Summer is now in full swing, and in Arizona, that means extreme heat. We know that our region gets hot; the last decade has been the warmest on record for the southwest United States. As the temperature increases, so does your risk for heat-related illness. Excessive heat can cause illness in varying degrees, from heat rash to heatstroke. In extreme cases, sustained exposure to heat can be deadly. Certain populations are especially susceptible to heatstroke, including very young children and elderly people.
What is heatstroke?
The most serious form of heat injury is a heatstroke. Heatstroke can occur if your body temperature rises to 104 F (40 C) or higher. Other signs and symptoms of heatstroke include:
- A change in mental state or behavior. Confusion, irritability, slurred speech, seizures, and coma can all result from heatstroke.
- Changes in sweating. If hot weather causes the heatstroke, the skin will feel hot and dry to the touch. However, if strenuous exercise causes heatstroke, the skin may feel dry or slightly moist.
- Nausea and vomiting. You may feel nauseated or vomit.
- Flushed skin. As your body temperature increases, your skin may become red.
- Rapid breathing. Your breathing may become rapid and shallow.
- Racing heart rate. Your heart may beat rapidly.
- Headache. Your head may ache or throb.
What to do if someone has heatstroke.
Heatstroke is a life-threatening emergency. If you think someone is experiencing heatstroke, immediately call 911.
While you wait for emergency services, take whatever measures you can to cool the person:
- Move the person indoors or into a shady area
- Remove excess clothing
- Place the person in a cool shower or cool tub of water
- Spray with a hose (in our area, water may be hot – after you turn on the hose, let it run until it cools)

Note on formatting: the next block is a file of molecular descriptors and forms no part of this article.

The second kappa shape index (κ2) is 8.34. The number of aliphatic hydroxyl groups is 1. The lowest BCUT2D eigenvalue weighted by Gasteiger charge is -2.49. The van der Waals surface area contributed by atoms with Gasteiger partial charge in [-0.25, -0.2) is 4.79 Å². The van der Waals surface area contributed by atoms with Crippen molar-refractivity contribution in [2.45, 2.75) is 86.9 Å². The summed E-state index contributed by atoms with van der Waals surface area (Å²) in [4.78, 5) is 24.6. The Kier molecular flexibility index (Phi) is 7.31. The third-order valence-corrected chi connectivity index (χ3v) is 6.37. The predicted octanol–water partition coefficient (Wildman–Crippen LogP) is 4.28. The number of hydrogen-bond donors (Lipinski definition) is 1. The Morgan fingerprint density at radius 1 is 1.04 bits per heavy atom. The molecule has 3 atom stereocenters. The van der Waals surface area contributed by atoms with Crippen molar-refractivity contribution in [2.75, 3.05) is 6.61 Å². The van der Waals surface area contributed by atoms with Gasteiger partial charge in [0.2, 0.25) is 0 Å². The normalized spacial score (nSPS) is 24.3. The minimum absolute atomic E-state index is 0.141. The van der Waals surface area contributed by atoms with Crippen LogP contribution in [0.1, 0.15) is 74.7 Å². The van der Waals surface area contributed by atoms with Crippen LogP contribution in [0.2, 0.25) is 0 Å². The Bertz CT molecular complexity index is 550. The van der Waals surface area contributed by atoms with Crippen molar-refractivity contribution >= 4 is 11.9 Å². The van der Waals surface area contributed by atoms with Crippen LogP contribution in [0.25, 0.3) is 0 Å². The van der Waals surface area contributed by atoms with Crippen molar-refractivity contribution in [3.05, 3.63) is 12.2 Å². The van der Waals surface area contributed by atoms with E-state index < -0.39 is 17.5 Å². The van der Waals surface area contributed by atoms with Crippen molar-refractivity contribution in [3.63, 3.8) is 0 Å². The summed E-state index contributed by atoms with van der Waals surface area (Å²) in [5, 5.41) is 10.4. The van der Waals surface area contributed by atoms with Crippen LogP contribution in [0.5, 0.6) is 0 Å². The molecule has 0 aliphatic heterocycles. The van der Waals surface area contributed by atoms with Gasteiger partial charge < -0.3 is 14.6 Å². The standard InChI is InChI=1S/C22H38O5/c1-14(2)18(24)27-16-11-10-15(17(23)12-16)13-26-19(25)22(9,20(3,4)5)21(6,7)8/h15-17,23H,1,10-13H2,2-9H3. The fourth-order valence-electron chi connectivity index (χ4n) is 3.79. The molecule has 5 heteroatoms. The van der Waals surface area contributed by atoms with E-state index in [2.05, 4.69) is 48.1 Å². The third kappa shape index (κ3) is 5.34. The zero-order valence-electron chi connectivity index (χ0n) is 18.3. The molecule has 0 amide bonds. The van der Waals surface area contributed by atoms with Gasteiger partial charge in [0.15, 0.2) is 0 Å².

- Sponge or mist the person with cool water
- Place ice packs or cold, wet towels on the person’s head, neck, armpits, and groin. Untreated heatstroke can quickly damage your brain, heart, kidneys, and muscles. The damage worsens the longer treatment is delayed, increasing your risk of serious complications or death.
Preventing heatstroke and other heat-related illness.
There are ways to keep yourself and others safe from heatstroke. If you are going to be outside in the heat or in an area without air conditioning for an extended period, take the following precautions:
- Wear lightweight, loose-fitting clothing. This enables your body to cool itself properly.
- Stay hydrated. Your body needs enough fluids to regulate its temperature by sweating. Note – alcohol and sugary drinks can actually cause your body to lose more fluids.
Protect yourself from sunburn.
Sunburn hinders your body’s ability to cool itself. Wear a broad-spectrum sunscreen with SPF 15 or higher; reapply every two hours, and more often if you’re swimming or sweating. A wide-brimmed hat and sunglasses can also help protect you.
Be mindful of the effects of medication. If you take medications that can affect your body’s ability to stay hydrated, take extra precautions to avoid the heat.
Never leave anyone in a parked car: when parked in the sun, the internal temperature of a car can rise 20 degrees F in 10 minutes. It’s not safe to leave anyone in a parked car in warm or hot weather, even if the windows are cracked or the car is in the shade. Keep your car locked when it is parked to prevent a child from getting inside.
Take it easy during the hottest parts of the day. If you can’t avoid strenuous activity in hot weather, drink fluids and frequently rest in a cool spot. Try to schedule exercise or physical labor for cooler parts of the day, such as early morning or evening.
Wait until you adjust. If you are not used to hot weather, limit time spent in heat until you are conditioned to it. Your body can take several weeks to adjust to hot weather.